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Source: United States House of Representatives – Congresswoman Eleanor Holmes Norton (District of Columbia)

WASHINGTON, D.C. — Congresswoman Eleanor Holmes Norton (D-DC) released the following statement today in response to three anti-District of Columbia statehood bills introduced in the House during the last two weeks. Two of the three bills push to retrocede D.C. to Maryland. The third bill purports to limit the composition of the Senate to senators who are from states admitted to the Union prior to the 116th Congress, the current Congress.  

“These bills demonstrate Republican fear of the momentum our D.C. statehood bill is rapidly achieving. The House passed our D.C. statehood bill by an overwhelming majority (232-180) that included even Members who won seats by only a few points to give Democrats the majority – Members from red states.  

“The two bills for retrocession to Maryland have no support from either the District or Maryland. In fact, a huge majority of D.C. residents, 86%, voted for statehood in a 2016 referendum. Retrocession would be inconsistent with that referendum vote and the District’s current pursuit of self-determination. The retrocession bills concede that the geographical size of the federal district can be reduced, as our statehood bill would do.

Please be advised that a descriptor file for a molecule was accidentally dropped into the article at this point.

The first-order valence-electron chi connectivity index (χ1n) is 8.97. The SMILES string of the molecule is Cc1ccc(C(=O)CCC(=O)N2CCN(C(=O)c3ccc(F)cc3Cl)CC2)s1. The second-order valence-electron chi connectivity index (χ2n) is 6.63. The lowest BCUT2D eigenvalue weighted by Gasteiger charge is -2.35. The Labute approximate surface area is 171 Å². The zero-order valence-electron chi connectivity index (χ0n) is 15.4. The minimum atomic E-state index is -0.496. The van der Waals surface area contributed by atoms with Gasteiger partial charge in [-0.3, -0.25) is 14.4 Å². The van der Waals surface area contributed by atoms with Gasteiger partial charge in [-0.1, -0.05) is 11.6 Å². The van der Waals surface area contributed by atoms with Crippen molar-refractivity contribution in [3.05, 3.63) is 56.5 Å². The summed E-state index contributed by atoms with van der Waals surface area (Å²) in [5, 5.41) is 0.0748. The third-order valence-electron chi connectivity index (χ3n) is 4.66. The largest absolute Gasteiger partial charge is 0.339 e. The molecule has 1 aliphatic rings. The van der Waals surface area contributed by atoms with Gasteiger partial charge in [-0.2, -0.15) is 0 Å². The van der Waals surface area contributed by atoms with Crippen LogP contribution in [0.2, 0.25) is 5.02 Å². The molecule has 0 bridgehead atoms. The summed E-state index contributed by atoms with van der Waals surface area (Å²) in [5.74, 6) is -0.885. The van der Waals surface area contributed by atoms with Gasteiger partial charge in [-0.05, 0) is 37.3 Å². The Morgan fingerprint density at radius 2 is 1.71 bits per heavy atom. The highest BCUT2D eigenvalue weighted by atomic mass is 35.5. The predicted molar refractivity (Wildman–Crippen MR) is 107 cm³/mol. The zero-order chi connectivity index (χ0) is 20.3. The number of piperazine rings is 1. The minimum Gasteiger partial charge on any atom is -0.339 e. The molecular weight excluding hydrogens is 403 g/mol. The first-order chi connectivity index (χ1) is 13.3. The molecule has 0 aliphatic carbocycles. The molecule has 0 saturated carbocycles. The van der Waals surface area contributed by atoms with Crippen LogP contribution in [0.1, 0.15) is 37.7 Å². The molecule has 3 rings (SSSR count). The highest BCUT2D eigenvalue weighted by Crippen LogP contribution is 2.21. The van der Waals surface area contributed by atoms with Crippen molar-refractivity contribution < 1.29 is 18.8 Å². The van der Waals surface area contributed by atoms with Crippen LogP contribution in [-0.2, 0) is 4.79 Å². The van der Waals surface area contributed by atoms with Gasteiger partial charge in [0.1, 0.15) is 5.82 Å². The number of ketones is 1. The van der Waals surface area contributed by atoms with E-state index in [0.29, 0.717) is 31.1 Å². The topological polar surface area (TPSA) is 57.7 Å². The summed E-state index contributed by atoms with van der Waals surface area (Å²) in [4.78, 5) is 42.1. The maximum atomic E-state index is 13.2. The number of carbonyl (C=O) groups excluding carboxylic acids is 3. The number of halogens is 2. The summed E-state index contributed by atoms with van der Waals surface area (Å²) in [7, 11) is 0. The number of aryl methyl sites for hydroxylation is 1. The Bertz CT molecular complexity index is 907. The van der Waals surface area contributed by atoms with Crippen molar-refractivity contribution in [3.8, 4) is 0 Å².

“Moreover, Maryland residents, who have only one large city, Baltimore, have never indicated or voted to add another, the District of Columbia. In fact, Maryland’s most senior Member, Majority Leader Steny Hoyer, is not only a cosponsor of our D.C. statehood bill, he wrote a Washington Post op-ed piece strongly promoting D.C. statehood.  

“The third bill, a constitutional amendment, purports to limit the composition of the Senate to senators who are from states admitted to the Union prior to the current Congress. This far-fetched attempt to keep D.C. from becoming the 51st state has not even drawn Republican support. It is even more unlikely to succeed because the constitutional amendment concedes that D.C. statehood is constitutional and that only a constitutional amendment can block it.” 

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